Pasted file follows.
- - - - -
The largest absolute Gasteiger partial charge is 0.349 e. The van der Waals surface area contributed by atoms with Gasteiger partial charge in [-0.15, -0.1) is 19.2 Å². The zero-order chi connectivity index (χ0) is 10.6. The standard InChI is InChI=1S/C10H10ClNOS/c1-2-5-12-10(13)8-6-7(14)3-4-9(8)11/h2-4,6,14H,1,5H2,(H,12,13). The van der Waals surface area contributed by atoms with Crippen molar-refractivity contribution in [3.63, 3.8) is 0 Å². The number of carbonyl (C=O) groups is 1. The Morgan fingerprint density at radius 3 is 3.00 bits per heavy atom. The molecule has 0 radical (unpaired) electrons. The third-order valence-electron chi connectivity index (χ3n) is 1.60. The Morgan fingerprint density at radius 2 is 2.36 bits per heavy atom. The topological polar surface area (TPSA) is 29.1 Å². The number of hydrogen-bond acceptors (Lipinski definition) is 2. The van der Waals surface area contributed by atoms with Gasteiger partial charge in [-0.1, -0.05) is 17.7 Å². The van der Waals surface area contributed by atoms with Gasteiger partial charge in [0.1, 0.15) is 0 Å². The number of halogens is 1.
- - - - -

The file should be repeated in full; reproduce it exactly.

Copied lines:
The largest absolute Gasteiger partial charge is 0.349 e. The van der Waals surface area contributed by atoms with Gasteiger partial charge in [-0.15, -0.1) is 19.2 Å². The zero-order chi connectivity index (χ0) is 10.6. The standard InChI is InChI=1S/C10H10ClNOS/c1-2-5-12-10(13)8-6-7(14)3-4-9(8)11/h2-4,6,14H,1,5H2,(H,12,13). The van der Waals surface area contributed by atoms with Crippen molar-refractivity contribution in [3.63, 3.8) is 0 Å². The number of carbonyl (C=O) groups is 1. The Morgan fingerprint density at radius 3 is 3.00 bits per heavy atom. The molecule has 0 radical (unpaired) electrons. The third-order valence-electron chi connectivity index (χ3n) is 1.60. The Morgan fingerprint density at radius 2 is 2.36 bits per heavy atom. The topological polar surface area (TPSA) is 29.1 Å². The number of hydrogen-bond acceptors (Lipinski definition) is 2. The van der Waals surface area contributed by atoms with Gasteiger partial charge in [-0.1, -0.05) is 17.7 Å². The van der Waals surface area contributed by atoms with Gasteiger partial charge in [0.1, 0.15) is 0 Å². The number of halogens is 1.